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Is The U.S. A Christian Nation

Do you believe the United States is a Christian nation?

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 ---Cynthia on 10/26/07
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MikeM: In organized churches all you have are hearers of the Bible. Rarely do people go out and DO the will of God as instructed in the Bible. Rarely is there true personal growth. Rarely do they know each other intimatey.

As for home churches, people are few and theyknow each other intimately. They are more able to encourage one another, help one another, grow with one another. They are a close-knit family. Starting a homebased church will cover a multitude of sins.
---Steveng on 1/12/08

MORE IN WORDS.than anything else.
---Jack_8773 on 1/6/08

Stevng-My point stands, Look to Websters definition of religionand gnosticism. American Fundamentalism is a 'form of' gnosticism.

I misspelled a name, I hope that is the worst thing I ever do. I should write gooder. I have been called some names here and elsewhere, its water on a ducks back.
---MikeM on 1/5/08

You're confusing Christianity with religion. It's religion that corrupts. Christianity is nothing but a relationship with God. Religions are man-made.

if you want to have a relationship with God Almighty, talk straight to God Almigthy, not throught somebody or something(figure). Not only talk with your tougue but with your action, and with your intention.
---Sheila on 1/4/08

MikeM: "Steving, what your are saying is 'everyone is their own church'..."

First, my name is Steveng, not Steving. (intentionally from your heart)

Second, Do you twist verses from the Bible like you twist my words?
---Steveng on 1/3/08

Hogwash... try reading the Magna Carta, which is the basis of common law and of our form of government.
---NurseRobert on 12/27/07

The founding fathers all confirm that they got it from the Bible in their writings. I guess they were all just practical jokers. Joke's on me!
---Greyrider on 12/31/07

BTW, GW or Hillary (God forbid) can tape any phone conversation of mine. I have nothing to hide.

I have nothing to hide either, but I will never accept the governments "right" to violate the rights given to us in the Constitution. Wiretaps without a warrant are illegal.
---NurseRobert on 12/30/07

Steving, what your are saying is 'everyone is their own church'-That historically is a form of gnosticism. Its taking Luthers paradigm of 'priesthood of the believers' to the extreme, it is a product of American culture. I reference Emerson
---MikeM on 12/28/07

As for the original question, anyone that reads the tombstones, inscriptions on historical sites and our Bill of Rights knows that the men followed the morals and teachings of the word of God with what measure they knew.
And, slavery is scriptural and has no place in this matter. It was to provide for the poor.
Look it up for yourself with an unbiased opinion.
Everything been grossly perverted over the last 40 years. Our constitution is not the Word. Especially with all of the amendments.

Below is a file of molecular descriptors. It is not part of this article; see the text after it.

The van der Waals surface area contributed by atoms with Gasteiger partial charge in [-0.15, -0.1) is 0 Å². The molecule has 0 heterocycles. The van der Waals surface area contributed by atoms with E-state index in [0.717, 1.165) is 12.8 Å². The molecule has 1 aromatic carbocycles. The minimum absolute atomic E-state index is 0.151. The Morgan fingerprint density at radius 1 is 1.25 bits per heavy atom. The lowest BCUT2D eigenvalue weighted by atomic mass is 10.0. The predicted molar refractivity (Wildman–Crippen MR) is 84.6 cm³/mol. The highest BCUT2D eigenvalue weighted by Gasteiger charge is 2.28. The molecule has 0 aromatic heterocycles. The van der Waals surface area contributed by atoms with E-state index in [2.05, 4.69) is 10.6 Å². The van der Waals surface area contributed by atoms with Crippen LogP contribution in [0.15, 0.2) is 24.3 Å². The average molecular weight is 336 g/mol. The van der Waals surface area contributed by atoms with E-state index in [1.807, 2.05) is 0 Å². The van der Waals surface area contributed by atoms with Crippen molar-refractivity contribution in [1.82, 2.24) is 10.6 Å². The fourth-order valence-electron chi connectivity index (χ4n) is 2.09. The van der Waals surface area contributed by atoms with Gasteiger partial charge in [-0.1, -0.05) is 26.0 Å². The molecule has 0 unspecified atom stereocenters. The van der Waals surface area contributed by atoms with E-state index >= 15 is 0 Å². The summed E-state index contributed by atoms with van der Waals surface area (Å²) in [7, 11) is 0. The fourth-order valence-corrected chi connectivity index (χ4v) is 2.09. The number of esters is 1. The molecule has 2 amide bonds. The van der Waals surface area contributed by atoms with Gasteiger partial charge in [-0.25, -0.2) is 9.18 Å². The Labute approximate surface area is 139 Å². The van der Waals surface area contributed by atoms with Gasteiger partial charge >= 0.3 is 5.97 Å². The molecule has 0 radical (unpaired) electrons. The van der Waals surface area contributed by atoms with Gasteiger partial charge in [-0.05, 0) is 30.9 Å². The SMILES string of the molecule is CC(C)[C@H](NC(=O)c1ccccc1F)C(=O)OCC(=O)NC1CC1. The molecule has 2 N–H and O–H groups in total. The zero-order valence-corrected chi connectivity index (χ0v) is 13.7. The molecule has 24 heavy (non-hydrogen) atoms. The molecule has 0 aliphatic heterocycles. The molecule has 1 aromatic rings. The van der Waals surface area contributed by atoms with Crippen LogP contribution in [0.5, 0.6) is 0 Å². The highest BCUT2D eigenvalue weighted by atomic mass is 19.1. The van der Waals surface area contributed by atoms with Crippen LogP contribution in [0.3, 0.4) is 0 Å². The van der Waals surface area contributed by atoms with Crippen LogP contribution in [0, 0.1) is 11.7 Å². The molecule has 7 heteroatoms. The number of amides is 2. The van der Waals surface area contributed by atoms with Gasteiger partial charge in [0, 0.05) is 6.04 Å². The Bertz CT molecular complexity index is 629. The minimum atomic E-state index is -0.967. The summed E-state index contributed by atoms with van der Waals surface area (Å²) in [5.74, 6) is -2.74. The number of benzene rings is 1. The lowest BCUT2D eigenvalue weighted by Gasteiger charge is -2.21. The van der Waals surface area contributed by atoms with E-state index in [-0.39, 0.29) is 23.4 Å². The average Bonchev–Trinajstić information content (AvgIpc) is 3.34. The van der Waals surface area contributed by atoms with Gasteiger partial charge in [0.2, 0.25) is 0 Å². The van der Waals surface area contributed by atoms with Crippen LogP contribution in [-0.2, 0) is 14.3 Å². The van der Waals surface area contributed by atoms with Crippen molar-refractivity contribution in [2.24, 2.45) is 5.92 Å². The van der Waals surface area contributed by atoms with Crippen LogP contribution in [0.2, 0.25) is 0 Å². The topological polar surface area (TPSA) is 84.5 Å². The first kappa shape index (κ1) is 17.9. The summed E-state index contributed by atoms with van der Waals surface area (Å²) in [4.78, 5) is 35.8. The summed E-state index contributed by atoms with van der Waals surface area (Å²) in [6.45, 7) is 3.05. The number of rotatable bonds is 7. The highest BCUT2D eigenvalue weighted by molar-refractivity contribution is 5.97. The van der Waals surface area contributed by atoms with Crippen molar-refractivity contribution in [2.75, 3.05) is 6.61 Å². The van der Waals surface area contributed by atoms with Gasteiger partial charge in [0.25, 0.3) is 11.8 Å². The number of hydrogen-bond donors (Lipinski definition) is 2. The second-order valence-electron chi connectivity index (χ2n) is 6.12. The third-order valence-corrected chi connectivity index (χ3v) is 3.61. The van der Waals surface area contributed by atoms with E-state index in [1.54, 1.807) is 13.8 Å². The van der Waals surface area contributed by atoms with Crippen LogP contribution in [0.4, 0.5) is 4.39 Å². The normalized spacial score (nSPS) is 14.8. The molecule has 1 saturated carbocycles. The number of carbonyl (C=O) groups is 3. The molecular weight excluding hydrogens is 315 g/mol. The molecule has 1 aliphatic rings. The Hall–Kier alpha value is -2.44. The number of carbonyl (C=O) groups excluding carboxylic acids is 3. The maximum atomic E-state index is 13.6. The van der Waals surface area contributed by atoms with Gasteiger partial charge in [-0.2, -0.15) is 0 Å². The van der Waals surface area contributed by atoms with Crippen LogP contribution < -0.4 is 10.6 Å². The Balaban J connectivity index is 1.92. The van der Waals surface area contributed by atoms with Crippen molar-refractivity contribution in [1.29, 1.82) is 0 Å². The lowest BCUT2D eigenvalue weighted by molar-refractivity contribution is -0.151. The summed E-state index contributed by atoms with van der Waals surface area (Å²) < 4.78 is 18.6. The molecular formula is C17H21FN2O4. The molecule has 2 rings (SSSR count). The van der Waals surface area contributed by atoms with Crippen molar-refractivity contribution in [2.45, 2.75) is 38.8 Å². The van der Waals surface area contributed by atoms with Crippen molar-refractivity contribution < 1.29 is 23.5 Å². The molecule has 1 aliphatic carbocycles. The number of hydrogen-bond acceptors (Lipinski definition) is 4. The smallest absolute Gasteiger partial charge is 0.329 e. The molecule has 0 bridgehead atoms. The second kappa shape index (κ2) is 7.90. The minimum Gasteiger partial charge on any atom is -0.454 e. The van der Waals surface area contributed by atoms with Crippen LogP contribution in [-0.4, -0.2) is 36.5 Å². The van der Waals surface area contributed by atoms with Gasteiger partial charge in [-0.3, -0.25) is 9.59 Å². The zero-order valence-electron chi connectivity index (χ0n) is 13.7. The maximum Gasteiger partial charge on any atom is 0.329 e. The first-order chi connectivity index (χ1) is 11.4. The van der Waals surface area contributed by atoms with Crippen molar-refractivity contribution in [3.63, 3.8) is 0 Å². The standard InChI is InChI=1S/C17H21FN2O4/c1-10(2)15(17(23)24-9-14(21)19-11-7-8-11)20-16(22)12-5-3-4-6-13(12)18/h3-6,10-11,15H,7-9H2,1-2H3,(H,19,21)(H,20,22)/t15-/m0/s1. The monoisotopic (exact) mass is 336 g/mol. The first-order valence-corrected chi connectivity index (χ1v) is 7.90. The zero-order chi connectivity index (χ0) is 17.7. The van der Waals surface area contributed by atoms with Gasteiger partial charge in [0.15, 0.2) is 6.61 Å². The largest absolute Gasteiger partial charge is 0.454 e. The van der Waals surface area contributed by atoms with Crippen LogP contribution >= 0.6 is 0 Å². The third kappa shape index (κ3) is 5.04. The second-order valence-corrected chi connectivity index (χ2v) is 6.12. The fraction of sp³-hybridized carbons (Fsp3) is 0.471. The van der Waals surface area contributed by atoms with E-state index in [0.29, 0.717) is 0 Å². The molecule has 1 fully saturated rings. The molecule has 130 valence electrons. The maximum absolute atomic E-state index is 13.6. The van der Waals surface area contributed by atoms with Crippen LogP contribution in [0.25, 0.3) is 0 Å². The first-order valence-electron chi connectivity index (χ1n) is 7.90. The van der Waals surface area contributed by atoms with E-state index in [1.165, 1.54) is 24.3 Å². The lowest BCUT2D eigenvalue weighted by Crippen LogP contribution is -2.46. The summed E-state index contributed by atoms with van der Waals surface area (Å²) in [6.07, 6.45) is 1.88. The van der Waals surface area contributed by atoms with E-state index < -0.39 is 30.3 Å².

---Frank on 12/27/07

NOT ANYMORE. Did you know that all the top officials and all the people with power worship Molech, a 40 foot owl in california and in the bible, in a place called the Bohemian grove? Its true just ask Alex Jones or go to his web.
---jody on 12/27/07

in the USA we are free to worship as Christians. We are free to worship Christ, unlike in Turkey, India,Saudi Arabia and China.
This makes the USA unique in the part it plays in Christianity.
Thus it is a Pro-Christian Nation.
Lets fight to keep it that way!
---lisa on 12/27/07

Which brand of "righteous" are you preaching, Grey? The George Bush "trample on your rights" type?
---NurseRobert on 12/24/07

I haven't agreed with everything he's done, but what "rights" have been trampled? Too many people take the Clinton-esque liquid interpretation of the Constitution where everyone interprets it based on their own agenda. BTW, GW or Hillary (God forbid) can tape any phone conversation of mine. I have nothing to hide.
---Greyrider on 12/27/07

Interestingly enough, out entire Constitution is deeply rooted in OT teaching on government.

Hogwash... try reading the Magna Carta, which is the basis of common law and of our form of government.
---NurseRobert on 12/27/07

MikeM: "...Name one time in history when a 'Christian' controlled country was better, emjoyed freedom. All were failures.

You're confusing Christianity with religion. It's religion that corrupts. Christianity is nothing but a relationship with God. Religions are man-made.
---Steveng on 12/26/07

catherine, or anyone. Name one time in history when a 'Christian' controlled country was better, emjoyed freedom. All were failures. Religion in goverment or goverment in religion corrupts both.

I will stick with our constitution- our secular republic.

The best improvement for society woud be if society was less secular. Thats a cultural failure.
---MikeM on 12/24/07

Proverbs 29:2 When the righteous are in authority, the people rejoice,
But when a wicked man rules, the people groan.
---Greyrider on 12/10/07